Today’s lesson is on How to Float Legally Non-Actionable Accusations. Mark Steyn should sharpen his pencil and take notes, because he and his co-defendants in Michael Mann’s defamation suit could easily have avoided legal action by following some very simple procedures, which I will illustrate here.
The other day I posted another commentary on the case, in which I brought up the fact that Steyn had explained Mann’s Hockey Stick graph to his readers as a “climate model” whose “predictions” had failed to pan out. In fact, I think I mention that gaffe in every post I do about this case, because it’s MADE OF AWESOME! When the standard of proof Mann has to meet is to show that the defendants acted with reckless disregard for the truth or falsity of their accusations against Mann, it’s like manna from heaven when one of the defendants demonstrates that he didn’t have a clue what the Hockey Stick even was before deciding to accuse Mann of producing it via fraudulent data manipulation for political ends. When I looked up one of my previous posts to get the link to Steyn’s article (called “SLAPPstick Farce”), however, the link kept redirecting my browser to Steyn’s homepage. This was the broken URL:
Next, I tried the search engine on Steyn’s site and on Google to search for the quoted phrases, but nothing turned up on Steyn’s site. Therefore, I next went to The Wayback Machine web archive to see if they had archived that page. When I entered the URL into The Wayback Machine, I found that this webpage had indeed been archived twice–once on Feb. 9, and once on May 4, of this year. When I clicked on the first archived version, I got the original article. When I clicked on the second, I got another redirect to Steyn’s homepage. (Click on the links, and you will see what I mean.) So for whatever reason, the page had been unavailable, redirecting traffic to Steyn’s homepage, for at least a month. It wasn’t just a fluke, evidently.
I thought it would be fun to play this up, because it seemed like this might constitute tenuous evidence that all my teasing about the “climate model” bit had actually convinced Steyn that maybe it wasn’t such a good idea to keep the page up for people like me to wave in front of his coffee-mug-buying fans, who are financing his legal bills. I said:
Perhaps the mockery struck a nerve with Steyn. You will note, for instance, that my link to Steyn’s nonsensical explanation does not go to Steyn’s website, but to a web archive. He apparently took the article down from his site, perhaps belatedly realizing that it made him look like a buffoon… and didn’t exactly help his legal prospects.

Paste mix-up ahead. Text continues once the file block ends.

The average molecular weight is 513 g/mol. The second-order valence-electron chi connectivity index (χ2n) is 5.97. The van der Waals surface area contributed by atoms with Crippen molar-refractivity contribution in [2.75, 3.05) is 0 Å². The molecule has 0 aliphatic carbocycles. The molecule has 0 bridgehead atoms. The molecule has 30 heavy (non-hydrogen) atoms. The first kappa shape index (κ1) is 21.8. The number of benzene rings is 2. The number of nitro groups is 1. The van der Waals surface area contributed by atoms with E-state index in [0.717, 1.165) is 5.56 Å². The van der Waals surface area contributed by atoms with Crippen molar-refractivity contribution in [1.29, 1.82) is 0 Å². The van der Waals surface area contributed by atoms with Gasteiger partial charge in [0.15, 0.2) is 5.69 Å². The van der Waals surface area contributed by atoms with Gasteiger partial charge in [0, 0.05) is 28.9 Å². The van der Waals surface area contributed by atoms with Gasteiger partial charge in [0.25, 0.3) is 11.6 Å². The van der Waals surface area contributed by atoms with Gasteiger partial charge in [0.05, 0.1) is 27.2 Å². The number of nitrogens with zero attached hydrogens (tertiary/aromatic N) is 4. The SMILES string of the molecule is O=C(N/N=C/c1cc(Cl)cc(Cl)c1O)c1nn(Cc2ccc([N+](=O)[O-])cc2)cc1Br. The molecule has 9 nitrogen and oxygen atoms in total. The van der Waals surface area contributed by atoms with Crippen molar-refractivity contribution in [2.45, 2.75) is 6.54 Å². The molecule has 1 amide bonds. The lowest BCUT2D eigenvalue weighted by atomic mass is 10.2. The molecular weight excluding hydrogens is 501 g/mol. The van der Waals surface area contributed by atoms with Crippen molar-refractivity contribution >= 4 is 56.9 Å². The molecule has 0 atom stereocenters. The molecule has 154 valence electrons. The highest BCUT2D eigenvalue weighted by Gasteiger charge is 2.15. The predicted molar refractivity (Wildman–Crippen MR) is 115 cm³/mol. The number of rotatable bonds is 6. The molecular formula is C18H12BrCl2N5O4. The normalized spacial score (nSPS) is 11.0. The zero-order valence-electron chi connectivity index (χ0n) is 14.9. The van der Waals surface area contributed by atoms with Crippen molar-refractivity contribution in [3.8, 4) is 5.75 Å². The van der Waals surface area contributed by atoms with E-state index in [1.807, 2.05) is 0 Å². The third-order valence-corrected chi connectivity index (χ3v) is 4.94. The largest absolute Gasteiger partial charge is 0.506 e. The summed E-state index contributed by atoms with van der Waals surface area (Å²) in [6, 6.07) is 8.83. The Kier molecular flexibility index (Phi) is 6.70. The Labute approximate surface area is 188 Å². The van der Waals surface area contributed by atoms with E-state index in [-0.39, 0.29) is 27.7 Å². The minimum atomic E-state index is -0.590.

TECHNIQUE #1. The fact is that I didn’t really have any really hard evidence that Steyn had taken the page down on purpose. I still don’t know whether there is some way this could happen via some software glitch, or whatever. Therefore, I threw in a couple “perhaps” qualifiers, and an “apparently”. I could float the idea that Steyn might have been acting like a total weasel, and even call him a “buffoon,” and he can’t do squat! This is why Steyn’s constant attempts to paint the lawsuit as an attempt to silence dissent are so stupid. He can dissent all he wants.
Well, yesterday Steyn came back with this rejoinder:
Actually, you can find the column in question here. And here. And in every public library that carries the print edition of National Review (the January 27th 2014 issue). And in a forthcoming anthology of mine due out this fall. If Barry Bickmore sends me his mailing address, I’ll make sure he gets a signed copy.
Horrors! Could I have been… shudder… WRONG? Well, maybe so, but let’s see how this plays out. You will note that the first of Steyn’s links is to:
Yep, the exact same address that redirected to Steyn’s homepage the day before… and a month before, according to The Wayback Machine. The second link was to the National Review website, where the article has a different title. I don’t know if I legitimately missed that one, because it actually has a different title on the NR site (so I might have missed it if I searched for the original title), and it was never archived by The Wayback Machine.
All of this seems rather suspicious to me. Could it be that Steyn is being a total weasel, and put the page back up again after I mentioned it was down?
TECHNIQUE #2. Note how I phrased that last sentence as a question, rather than a statement of fact. If I’m not confident that I have really hard proof, it would be stupid to come right out and accuse Steyn of weaselry. I’m no Internet guru, after all, so something might be going on that I wouldn’t think of on my own. But by phrasing it as a question after laying out the evidence, I made it so Steyn has no possible basis for a libel suit, and many readers might consider the evidence strong enough to believe the implied accusation.
Before I dismiss the class, let me make one last point. That is, in my opinion Mark Steyn is part of a conspiracy to promote a global, totalitarian government by encouraging Republicans to allow their party to be taken over by extremist ultra-Libertarians who are so obviously intellectually and mentally challenged that moderates and young people will flee to the Democrats. The subsequent collapse of the party will usher in the New World Order. Who knows what crimes he has committed to further the goals of the nefarious cabal? Theft? Extortion? Blackmail? MURDER?!!
POP QUIZ. In a short essay, explain how I was able to spout utter nonsense that I totally pulled out of you-know-where, accusing Mark Steyn of all kinds of awful things, and yet avoid any legal culpability.